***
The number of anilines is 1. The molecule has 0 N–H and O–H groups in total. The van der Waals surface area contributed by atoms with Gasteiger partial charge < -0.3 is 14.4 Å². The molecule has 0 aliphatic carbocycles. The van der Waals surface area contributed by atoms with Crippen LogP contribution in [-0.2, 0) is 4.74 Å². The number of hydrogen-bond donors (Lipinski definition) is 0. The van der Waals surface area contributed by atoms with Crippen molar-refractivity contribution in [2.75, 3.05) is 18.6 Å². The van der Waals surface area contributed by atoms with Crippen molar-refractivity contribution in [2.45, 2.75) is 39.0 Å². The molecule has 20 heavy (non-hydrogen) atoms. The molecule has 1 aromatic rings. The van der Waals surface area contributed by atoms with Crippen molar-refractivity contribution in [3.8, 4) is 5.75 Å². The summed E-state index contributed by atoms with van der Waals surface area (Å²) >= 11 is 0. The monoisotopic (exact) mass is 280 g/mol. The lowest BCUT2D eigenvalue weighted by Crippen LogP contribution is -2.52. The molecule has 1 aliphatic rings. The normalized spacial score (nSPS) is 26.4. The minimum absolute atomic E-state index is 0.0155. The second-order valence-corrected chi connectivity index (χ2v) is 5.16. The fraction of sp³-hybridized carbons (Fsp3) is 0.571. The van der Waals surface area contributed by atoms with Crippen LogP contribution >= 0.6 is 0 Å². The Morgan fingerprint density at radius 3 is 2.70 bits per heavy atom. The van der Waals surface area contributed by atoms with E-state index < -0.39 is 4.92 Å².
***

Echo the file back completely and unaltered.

The number of anilines is 1. The molecule has 0 N–H and O–H groups in total. The van der Waals surface area contributed by atoms with Gasteiger partial charge < -0.3 is 14.4 Å². The molecule has 0 aliphatic carbocycles. The van der Waals surface area contributed by atoms with Crippen LogP contribution in [-0.2, 0) is 4.74 Å². The number of hydrogen-bond donors (Lipinski definition) is 0. The van der Waals surface area contributed by atoms with Crippen molar-refractivity contribution in [2.75, 3.05) is 18.6 Å². The van der Waals surface area contributed by atoms with Crippen molar-refractivity contribution in [2.45, 2.75) is 39.0 Å². The molecule has 20 heavy (non-hydrogen) atoms. The molecule has 1 aromatic rings. The van der Waals surface area contributed by atoms with Crippen molar-refractivity contribution in [3.8, 4) is 5.75 Å². The summed E-state index contributed by atoms with van der Waals surface area (Å²) >= 11 is 0. The monoisotopic (exact) mass is 280 g/mol. The lowest BCUT2D eigenvalue weighted by Crippen LogP contribution is -2.52. The molecule has 1 aliphatic rings. The normalized spacial score (nSPS) is 26.4. The minimum absolute atomic E-state index is 0.0155. The second-order valence-corrected chi connectivity index (χ2v) is 5.16. The fraction of sp³-hybridized carbons (Fsp3) is 0.571. The van der Waals surface area contributed by atoms with Crippen LogP contribution >= 0.6 is 0 Å². The Morgan fingerprint density at radius 3 is 2.70 bits per heavy atom. The van der Waals surface area contributed by atoms with E-state index < -0.39 is 4.92 Å².